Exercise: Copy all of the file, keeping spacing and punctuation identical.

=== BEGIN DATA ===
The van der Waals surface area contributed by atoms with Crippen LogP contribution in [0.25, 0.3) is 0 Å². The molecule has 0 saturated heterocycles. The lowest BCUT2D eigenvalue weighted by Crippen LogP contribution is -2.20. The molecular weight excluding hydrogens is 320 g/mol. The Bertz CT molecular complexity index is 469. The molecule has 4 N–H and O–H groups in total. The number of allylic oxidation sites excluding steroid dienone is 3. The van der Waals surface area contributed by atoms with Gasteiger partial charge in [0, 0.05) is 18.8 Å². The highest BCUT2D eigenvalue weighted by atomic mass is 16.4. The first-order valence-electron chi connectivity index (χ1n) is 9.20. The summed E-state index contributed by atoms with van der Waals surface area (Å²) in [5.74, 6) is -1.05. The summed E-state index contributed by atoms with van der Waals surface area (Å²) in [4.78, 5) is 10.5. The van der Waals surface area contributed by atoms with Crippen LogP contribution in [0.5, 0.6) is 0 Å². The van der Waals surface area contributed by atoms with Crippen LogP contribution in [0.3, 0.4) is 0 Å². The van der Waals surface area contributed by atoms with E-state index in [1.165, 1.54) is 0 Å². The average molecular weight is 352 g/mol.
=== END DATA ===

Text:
The van der Waals surface area contributed by atoms with Crippen LogP contribution in [0.25, 0.3) is 0 Å². The molecule has 0 saturated heterocycles. The lowest BCUT2D eigenvalue weighted by Crippen LogP contribution is -2.20. The molecular weight excluding hydrogens is 320 g/mol. The Bertz CT molecular complexity index is 469. The molecule has 4 N–H and O–H groups in total. The number of allylic oxidation sites excluding steroid dienone is 3. The van der Waals surface area contributed by atoms with Gasteiger partial charge in [0, 0.05) is 18.8 Å². The highest BCUT2D eigenvalue weighted by atomic mass is 16.4. The first-order valence-electron chi connectivity index (χ1n) is 9.20. The summed E-state index contributed by atoms with van der Waals surface area (Å²) in [5.74, 6) is -1.05. The summed E-state index contributed by atoms with van der Waals surface area (Å²) in [4.78, 5) is 10.5. The van der Waals surface area contributed by atoms with Crippen LogP contribution in [0.5, 0.6) is 0 Å². The van der Waals surface area contributed by atoms with Crippen LogP contribution in [0.3, 0.4) is 0 Å². The van der Waals surface area contributed by atoms with E-state index in [1.165, 1.54) is 0 Å². The average molecular weight is 352 g/mol.